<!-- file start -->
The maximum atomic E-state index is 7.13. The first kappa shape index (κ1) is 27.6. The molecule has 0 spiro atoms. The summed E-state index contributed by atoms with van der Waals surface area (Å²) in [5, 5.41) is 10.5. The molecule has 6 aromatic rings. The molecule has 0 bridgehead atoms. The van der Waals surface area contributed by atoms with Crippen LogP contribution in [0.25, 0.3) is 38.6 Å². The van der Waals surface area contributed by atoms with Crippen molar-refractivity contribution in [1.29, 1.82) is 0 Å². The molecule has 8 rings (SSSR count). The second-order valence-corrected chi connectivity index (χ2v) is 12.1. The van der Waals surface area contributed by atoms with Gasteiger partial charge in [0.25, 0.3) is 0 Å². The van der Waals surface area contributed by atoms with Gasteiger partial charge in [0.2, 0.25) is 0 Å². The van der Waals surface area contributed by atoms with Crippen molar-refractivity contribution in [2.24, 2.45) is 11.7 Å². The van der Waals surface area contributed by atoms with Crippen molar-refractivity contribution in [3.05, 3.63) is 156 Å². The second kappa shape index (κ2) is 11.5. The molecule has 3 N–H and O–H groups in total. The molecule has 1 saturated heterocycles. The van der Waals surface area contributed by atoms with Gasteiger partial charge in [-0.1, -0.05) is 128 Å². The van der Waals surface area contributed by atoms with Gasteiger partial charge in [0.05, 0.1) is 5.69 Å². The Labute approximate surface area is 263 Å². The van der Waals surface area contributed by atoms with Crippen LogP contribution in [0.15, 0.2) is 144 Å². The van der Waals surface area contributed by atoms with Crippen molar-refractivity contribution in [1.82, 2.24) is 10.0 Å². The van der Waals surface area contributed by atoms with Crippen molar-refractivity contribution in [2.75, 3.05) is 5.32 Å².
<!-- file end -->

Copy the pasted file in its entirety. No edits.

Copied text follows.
The maximum atomic E-state index is 7.13. The first kappa shape index (κ1) is 27.6. The molecule has 0 spiro atoms. The summed E-state index contributed by atoms with van der Waals surface area (Å²) in [5, 5.41) is 10.5. The molecule has 6 aromatic rings. The molecule has 0 bridgehead atoms. The van der Waals surface area contributed by atoms with Crippen LogP contribution in [0.25, 0.3) is 38.6 Å². The van der Waals surface area contributed by atoms with Crippen molar-refractivity contribution in [1.29, 1.82) is 0 Å². The molecule has 8 rings (SSSR count). The second-order valence-corrected chi connectivity index (χ2v) is 12.1. The van der Waals surface area contributed by atoms with Gasteiger partial charge in [0.25, 0.3) is 0 Å². The van der Waals surface area contributed by atoms with Gasteiger partial charge in [0.2, 0.25) is 0 Å². The van der Waals surface area contributed by atoms with Crippen molar-refractivity contribution in [2.24, 2.45) is 11.7 Å². The van der Waals surface area contributed by atoms with Crippen molar-refractivity contribution in [3.05, 3.63) is 156 Å². The second kappa shape index (κ2) is 11.5. The molecule has 3 N–H and O–H groups in total. The molecule has 1 saturated heterocycles. The van der Waals surface area contributed by atoms with Gasteiger partial charge in [-0.1, -0.05) is 128 Å². The van der Waals surface area contributed by atoms with Gasteiger partial charge in [0.05, 0.1) is 5.69 Å². The Labute approximate surface area is 263 Å². The van der Waals surface area contributed by atoms with Crippen LogP contribution in [0.15, 0.2) is 144 Å². The van der Waals surface area contributed by atoms with Crippen molar-refractivity contribution in [1.82, 2.24) is 10.0 Å². The van der Waals surface area contributed by atoms with Crippen molar-refractivity contribution in [2.75, 3.05) is 5.32 Å².